Menu Home

Guest Post – Cook’s recipe

David Cook

David Cook

[Yesterday I drafted up something of a tribute post to Dave Cook, Chairman of AFC Fury, who sadly passed away last Saturday. Given the sensitive nature of the topic, I wanted a second pair of eyes to take a look before I published it. So I sent it to Cordwainer Bull who, after giving it the seal of approval, generously offered to supply a few thoughts of his own to “add as a post-script”. But upon reading the brilliant words Monsieur Bull put together, my effort suddenly seemed a bit pathetic by comparison! So I have made his the main piece, and I’ll add what I was going to say in the comments. – Enzo.]

By Cordwainer Bull

I can’t think of a club administrator in New Zealand who would have experienced the vicissitudes of football as much as Dave Cook.

Chairman Cook, an insurance agent, was the driving force behind Mt Maunganui AFC arising from a core of wharfies and powering their way from the Bay of Plenty second division, via the old northern league fourth division south (champions in 1982) to a Chatham Cup final and northern premier league title in 1986, and on to the national league.

There should also have been a national league title in 1989, but for a missed penalty.

What an incredible feat that was – eight divisions in eight years. In conjunction with his equally distinctive and singular head coach Eddie Edge, Dave took a team from pub football to the cusp of the national league title and Chatham Cup within a decade.  Amazing.

In the mid to late 80s Mt Maunganui were the most exciting show in the country, with Cook, along with his loyal secretary, Gael Dixon, the ones making it happen off the pitch.

Unfortunately for Dave, the Karmic tapestry later equalised, and he also presided over the collapse of the very same club, riven by a financial implosion, and major auditing questions which even prompted TV current affairs reportage.

And it prompted club members to “mount” a challenge to Dave’s 15-year presidency.

Mount reported a loss of $81,000 at their 1997 AGM and the fact such a high profile club was in such trouble – and possibly unable to meet its debts – sent shivers right through New Zealand Soccer.

If the club’s accounts were a shambles, it speaks volumes of Dave’s staunchness to the cause that at the time a term loan of $66,000 was secured by a second mortgage over his own property. And Dave regularly paid club bills out of his own pocket.

But former club junior co-ordinator Dave Clarke stood against Cook, with members of his ticket – dubbed the Dave Clarke Five – successfully challenging for all positions.

It was also a time when Mount’s lease on Links Ave, where Dave had wheeled and dealed for years to build a first class facility, was coming to an end.

Dave later attributed his (and Mount’s) demise to a ropey constitution. “You can’t have a constitution where the equivalent of the tea lady can replace the chairman,” he told me years later.

That’s debateable. But in this respect Dave was always top value as a controversial media pundit. He lobbied furiously for rivals Waikato United to be dumped from the national league following the 1996 season.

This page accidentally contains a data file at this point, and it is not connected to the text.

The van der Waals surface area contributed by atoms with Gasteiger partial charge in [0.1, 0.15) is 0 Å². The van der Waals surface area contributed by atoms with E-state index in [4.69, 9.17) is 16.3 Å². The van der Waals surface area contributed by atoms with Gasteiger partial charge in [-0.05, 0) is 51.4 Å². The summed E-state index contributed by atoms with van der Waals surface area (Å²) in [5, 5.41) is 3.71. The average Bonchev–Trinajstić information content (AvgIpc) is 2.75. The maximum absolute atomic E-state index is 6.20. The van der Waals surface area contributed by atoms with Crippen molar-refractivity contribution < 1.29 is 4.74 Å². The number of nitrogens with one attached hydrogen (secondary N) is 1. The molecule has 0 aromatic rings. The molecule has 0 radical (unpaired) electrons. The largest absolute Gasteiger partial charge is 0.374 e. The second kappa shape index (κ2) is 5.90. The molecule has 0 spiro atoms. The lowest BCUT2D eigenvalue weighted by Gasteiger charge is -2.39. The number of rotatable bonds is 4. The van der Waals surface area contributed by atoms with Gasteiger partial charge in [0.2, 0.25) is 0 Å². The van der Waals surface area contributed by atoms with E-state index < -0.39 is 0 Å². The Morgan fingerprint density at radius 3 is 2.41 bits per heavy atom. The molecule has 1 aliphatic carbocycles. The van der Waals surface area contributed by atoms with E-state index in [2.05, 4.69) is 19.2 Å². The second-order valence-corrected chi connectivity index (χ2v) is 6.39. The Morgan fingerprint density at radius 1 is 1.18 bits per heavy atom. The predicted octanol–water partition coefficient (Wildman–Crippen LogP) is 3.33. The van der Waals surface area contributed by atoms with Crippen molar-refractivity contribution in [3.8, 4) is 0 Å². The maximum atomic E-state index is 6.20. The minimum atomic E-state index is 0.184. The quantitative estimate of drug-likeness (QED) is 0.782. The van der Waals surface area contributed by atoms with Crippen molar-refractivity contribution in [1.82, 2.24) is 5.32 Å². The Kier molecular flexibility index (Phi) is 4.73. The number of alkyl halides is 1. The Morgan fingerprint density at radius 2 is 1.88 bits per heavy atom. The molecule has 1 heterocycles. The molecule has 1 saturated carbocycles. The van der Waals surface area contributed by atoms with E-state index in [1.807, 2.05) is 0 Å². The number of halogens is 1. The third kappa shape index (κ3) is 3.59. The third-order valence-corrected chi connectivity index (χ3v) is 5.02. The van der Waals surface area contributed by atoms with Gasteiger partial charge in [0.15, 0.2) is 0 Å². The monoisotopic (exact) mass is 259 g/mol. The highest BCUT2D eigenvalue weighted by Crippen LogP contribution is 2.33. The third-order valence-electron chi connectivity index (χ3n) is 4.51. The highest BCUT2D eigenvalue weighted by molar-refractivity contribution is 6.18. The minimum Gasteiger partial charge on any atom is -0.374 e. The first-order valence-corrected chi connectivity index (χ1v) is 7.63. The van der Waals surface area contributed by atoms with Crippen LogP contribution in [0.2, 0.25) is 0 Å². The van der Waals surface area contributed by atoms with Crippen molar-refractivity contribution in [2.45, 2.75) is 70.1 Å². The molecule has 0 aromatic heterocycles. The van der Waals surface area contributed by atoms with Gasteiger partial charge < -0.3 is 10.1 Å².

Cook of course argued he was looking at it from “a football perspective” not from any advantage his own club might gain from Waikato missing out, and questioned the durability of a proposed amalgamated Waikato-Melville entry .

“A brand new amalgamation is unproven. Nine out of 10 of them fail anyway and you can’t keep shoving stuff under the carpet . . .”

Those words about shoving stuff under the carpet were later to haunt him.

But first, in 1996 Dave also made football headlines as a player. In his early 50s, he started in a number of northern league matches for a Mt Maunganui team which was desperately short of players – and money. Possibly the oldest outfield player to compete at that level.

When Mount duly went belly up, the council handed a wonderful facility over to Tauranga City in 2000, who as a nod to history, changed their name to Tauranga City United.

Not that that ever pacified Dave.

In 2001 he formed and financed Western Bay United (at Maramatanga Park), which competed in the Waikato Sunday Soccer League, and featured his two sons.

The club name was ultimately changed to AFC Fury. Dave set about trying to make history repeat with another surge through the divisions 20 years on.

If Dave is to be remembered by anything in more recent times, it is perhaps the removal of the guest player terminology from our football regulations today.

When Fury were denied promotion to the northern league at the end of the 2013 season, it was because they were adjudged to have transgressed guest player rules.

Dave argued this concept of guest players – introduced in the days of the likes of Mick Channon and Trevor Brooking playing in the old national league – was an anachronism in the modern world where touring students came fruit picking in the Bay of Plenty.

Dave and Fury lost the case. But how many people noticed when “Guest Players” then quietly disappeared from all regulations before the start of the 2015 season?

I had a love-hate relationship with Dave over three decades.

As a journalist I would marvel at his ability as an administrator to defend the indefensible, but also had a grudging admiration for his tenacity and passion for the game.

The great thing was we were not friends in the conventional sense. It meant there was never any need to be polite, or to hold back from criticism, and you could debate purely within the realm of football ideas or ideals.